• May 12, 2009
Investment Dar, the Kuwaiti firm that owns part of Aston Martin, has reportedly defaulted on payment for a $100 million Islamic bond that was due on April 27. In the process, Bloomberg says it has become the first Persian Gulf company to default on an Islamic bond.

In December of last year, Dar was considering selling a 20- to 30% stake in Aston Martin in order "to profit financially or technically" it said at the time. It was also trying to refinance its short-term debt, attempting to tap banks for 200 to 300 million Kuwati dinars ($691 million-$1 billion U.S.), the upper end of which being more than Dar paid for its share of Aston Martin in the first place.

According to Bloomberg, Dar remains open to selling peripheral assets to shore up its position and it is working with Credit Suisse to restructure. The investment firm has another big Islamic bond maturing in September, and even though the Kuwaiti government is working with national banks to assist them in the downturn, Dar probably doesn't want to be seen setting a pattern of stumbling. Thanks for the tip, Bo!

[Source: Bloomberg]


I'm reporting this comment as:

Reported comments and users are reviewed by Autoblog staff 24 hours a day, seven days a week to determine whether they violate Community Guideline. Accounts are penalized for Community Guidelines violations and serious or repeated violations can lead to account termination.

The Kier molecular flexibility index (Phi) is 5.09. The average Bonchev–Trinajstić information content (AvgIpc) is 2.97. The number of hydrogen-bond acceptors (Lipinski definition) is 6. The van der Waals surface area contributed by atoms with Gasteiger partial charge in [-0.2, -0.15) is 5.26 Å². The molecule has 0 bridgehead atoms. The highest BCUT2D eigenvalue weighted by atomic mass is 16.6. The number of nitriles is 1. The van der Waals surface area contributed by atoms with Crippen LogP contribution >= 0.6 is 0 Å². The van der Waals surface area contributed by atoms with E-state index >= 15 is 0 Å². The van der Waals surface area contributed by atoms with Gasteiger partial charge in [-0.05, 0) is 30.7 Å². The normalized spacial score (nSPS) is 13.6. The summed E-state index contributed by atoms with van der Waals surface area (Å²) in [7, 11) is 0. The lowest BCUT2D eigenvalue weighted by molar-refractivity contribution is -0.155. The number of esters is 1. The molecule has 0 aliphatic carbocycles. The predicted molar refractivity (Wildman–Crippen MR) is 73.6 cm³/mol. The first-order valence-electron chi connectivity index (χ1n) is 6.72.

• 1 Second Ago
  • 12 Comments
      • 5 Years Ago
      They cut off the hands of petty thieves. Whatta they gonna cut off these guys?
        • 5 Years Ago
        yeah... they're dead.

      • 5 Years Ago
      An Islamic Bond is not structured with interest. The concept of interest is Jewish.

      So the Islamic banking community has some elaborate method of disguising profit worked into loans.
        • 5 Years Ago
        Why does everyone get mad when I point at something dumb and say 'Well that's Jewish'? I think it's funny.
      • 5 Years Ago
      Do I love wikipedia:

      http://en.wikipedia.org/wiki/Sukuk

      "Sukuk (Arabic: صكوك‎, plural of صك Sakk, "legal instrument, deed, check") is the Arabic name for a financial certificate but can be seen as an Islamic equivalent of bond. However, fixed income, interest bearing bonds are not permissible in Islam, hence Sukuk are securities that comply with the Islamic law and its investment principles, which prohibits the charging, or paying of interest."

      The more you know...
        • 5 Years Ago
        Which of course means they are charging interest, only they jump through absurd technical hoops and employ deceptive language all in an effort to convince themselves they are not equal to money grubbing infidels everywhere.
      • 5 Years Ago
      An Islamic Bond is...?